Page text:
• Most mesembs can be easily re-rooted, usually its best to cut all the stem off, right up to the last active leave pair. Trying to re-root a clump is risky, its better to cut the clump up and re-root all the individual heads. Be careful not to cut the meristem, just above stem on Lithops and Conos. Dead meristem means dead plant.
• A heat wave in spring, or lack of water, or disturbing on roots on winter growing plants may induce early dormancy.
• A good time to transplant mesembs is before the growing season, then leave dry until the growing starts, and then water. Another tip, sprinkle seeds around in pots, some will grow!
• Don’t let the stems of the stem-less, sensitive plants bake in the sun, cover with sand or gravel as the stems grow out a little.
• Most of the shrubby mesembs, like Trichodiadema, Glottiophyllum, Jensenobotrya, Mestoklema, can handle water all year long, less in winter, a lot less water in winter for the tuberous rooted ones.
• The plants look best when grown natural, meaning grown hard with strong light, meager watering, and compact.

This guide for growing mesembs works for me, who lives in Southern California, one of the best growing climates in the world. Many differences in growing conditions will require varying these guidelines.
Last edited by C And D on Mon Oct 27, 2008 5:17 pm, edited 1 time in total.
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Post by CoronaCactus »

Great article Craig!
Maybe now i'll have a few more survivors 8)
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Post by iann »

I think the main difficulty of growing mesembs is that nobody else can tell you how to do it :x This quote describes exactly what you need to do, especially the second sentence:
Success in growing Lithops and other difficult mesembs is providing the right balance of light, moving air, water and soil. The plants require a little more attention than some. One must be knowledgeable of the seasonal growing cycle, how much water when; and what the plant should look like when it’s healthy during its yearly cycle.
Unfortunately, timetables, water schedules, even something as basic as when a plant is dormant, vary depending on your climate and even whether the plant is in a greenhouse or the garden. Every species is different. Nananthus are winter growers in my greenhouse and summer growers in my garden. The two Frithia species operate on timetables several months apart. I have grown Pleiospilos nelii as a summer grower, a winter grower, and as a year-round grower.

I find the easiest mesembs are those like Lithops where solid rules can be given that work for most people around the world. The more adaptable plants like Pleiospilos, Argyroderma, Cheiridopsis, may be winter growers for one person and summer growers for another, I find it hard to explain to someone else how to grow them and nobody else's regime quite works for me. My personal crusade at the moment is against Gibbaeums, some of which are flat out summer dormant, some of which definitely grow in summer, and all of which are difficult to flower with my dark winters. In southern California and other Mediterranean climates, Gibbaeums appear to be relatively straightforward winter growers and not too shy with their flowers :evil:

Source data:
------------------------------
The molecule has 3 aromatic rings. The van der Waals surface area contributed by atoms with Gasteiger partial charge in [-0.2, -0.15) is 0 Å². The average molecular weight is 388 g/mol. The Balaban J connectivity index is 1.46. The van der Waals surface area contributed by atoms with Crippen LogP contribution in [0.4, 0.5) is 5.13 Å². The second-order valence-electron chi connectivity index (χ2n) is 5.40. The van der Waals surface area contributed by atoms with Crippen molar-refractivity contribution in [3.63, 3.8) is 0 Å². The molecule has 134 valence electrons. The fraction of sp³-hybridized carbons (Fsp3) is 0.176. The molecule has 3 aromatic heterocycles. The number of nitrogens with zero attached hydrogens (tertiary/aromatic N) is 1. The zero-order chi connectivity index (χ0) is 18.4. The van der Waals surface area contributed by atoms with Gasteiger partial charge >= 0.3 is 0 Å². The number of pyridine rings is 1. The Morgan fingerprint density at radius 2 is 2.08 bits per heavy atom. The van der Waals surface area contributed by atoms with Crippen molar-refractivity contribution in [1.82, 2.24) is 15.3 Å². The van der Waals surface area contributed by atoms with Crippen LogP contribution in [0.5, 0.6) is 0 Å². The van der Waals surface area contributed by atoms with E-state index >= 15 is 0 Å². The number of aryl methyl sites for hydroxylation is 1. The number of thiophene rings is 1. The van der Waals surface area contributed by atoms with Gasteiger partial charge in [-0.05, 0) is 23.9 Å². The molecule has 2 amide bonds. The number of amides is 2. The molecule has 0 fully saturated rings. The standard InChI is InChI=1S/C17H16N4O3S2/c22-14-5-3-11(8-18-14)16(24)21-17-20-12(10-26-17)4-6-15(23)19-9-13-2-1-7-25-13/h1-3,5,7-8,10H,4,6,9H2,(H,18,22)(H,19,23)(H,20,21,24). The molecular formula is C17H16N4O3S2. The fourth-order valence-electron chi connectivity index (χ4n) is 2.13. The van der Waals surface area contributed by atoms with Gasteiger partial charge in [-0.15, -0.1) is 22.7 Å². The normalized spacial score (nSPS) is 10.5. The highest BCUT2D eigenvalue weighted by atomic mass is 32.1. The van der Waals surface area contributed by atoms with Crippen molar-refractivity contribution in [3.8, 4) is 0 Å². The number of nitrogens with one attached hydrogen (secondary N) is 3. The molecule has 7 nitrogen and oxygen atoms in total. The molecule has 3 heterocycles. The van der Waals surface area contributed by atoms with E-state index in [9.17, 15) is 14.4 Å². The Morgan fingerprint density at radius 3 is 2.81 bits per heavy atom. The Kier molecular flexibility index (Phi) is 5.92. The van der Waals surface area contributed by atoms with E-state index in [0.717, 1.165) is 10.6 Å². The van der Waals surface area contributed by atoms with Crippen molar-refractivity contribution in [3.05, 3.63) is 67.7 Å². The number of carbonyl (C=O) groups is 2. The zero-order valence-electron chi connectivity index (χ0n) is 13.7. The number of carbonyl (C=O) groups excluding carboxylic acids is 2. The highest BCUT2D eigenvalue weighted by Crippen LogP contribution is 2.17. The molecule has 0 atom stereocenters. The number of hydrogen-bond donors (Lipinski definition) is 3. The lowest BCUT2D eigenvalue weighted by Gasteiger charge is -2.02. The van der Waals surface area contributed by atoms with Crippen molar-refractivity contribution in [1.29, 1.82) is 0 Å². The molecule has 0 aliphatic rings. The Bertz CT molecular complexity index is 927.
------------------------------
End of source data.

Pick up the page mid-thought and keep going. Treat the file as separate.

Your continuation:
--ian
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Post by *Barracuda_52* »

8) Wow Craig, that is awsome info.. Thanks tons for sharring. :wink:
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Post by tvaughan »

Isn't it Craig's wife who posts under C and D?
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Re: Growing Lithops and Other Difficult Mesembs

Post by CoronaCactus »

tvaughn wrote:Isn't it Craig's wife who posts under C and D?
C And D wrote:Growing Lithops and Other Difficult Mesembs
By Craig Fry
I think it's just whatever screen name is currently logged in :D
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Post by C And D »

C and D is usually me, Craig, my computer at work doesn't like to let me on, so I use the C and D address.

About Ian's comments, I agree you cannot give growing advice that will work universally. But, the article was written for my club, and therefore, all the members would live in the same climate. No one in California can give good growing advice for people living in England, the plants still respond to the same seasons universally, but may have adjustments to better suit the climate.
Also, the list of plants by Genus only gives a approximate growing habit for the group, and many species in the genus may differ significantly.

I always get the same response about growing info, you can't apply it to a different growing regime.
But I think any info is good info, and that you can apply to your own situation by adjusting it to your growing habitat.
I remember when I was beginning, I had a thirst for growing info, I ended up buying almost every book to find anything about which plant liked what.
Everytime someone would give a tid bit of info, like how often do they water, is it every four days, or once a month, it made a big difference.
So therefore, I think some info can be universal, and provides guidelines to base your growing practices.
I will write some more growing tips in future posts.
Muiria hortense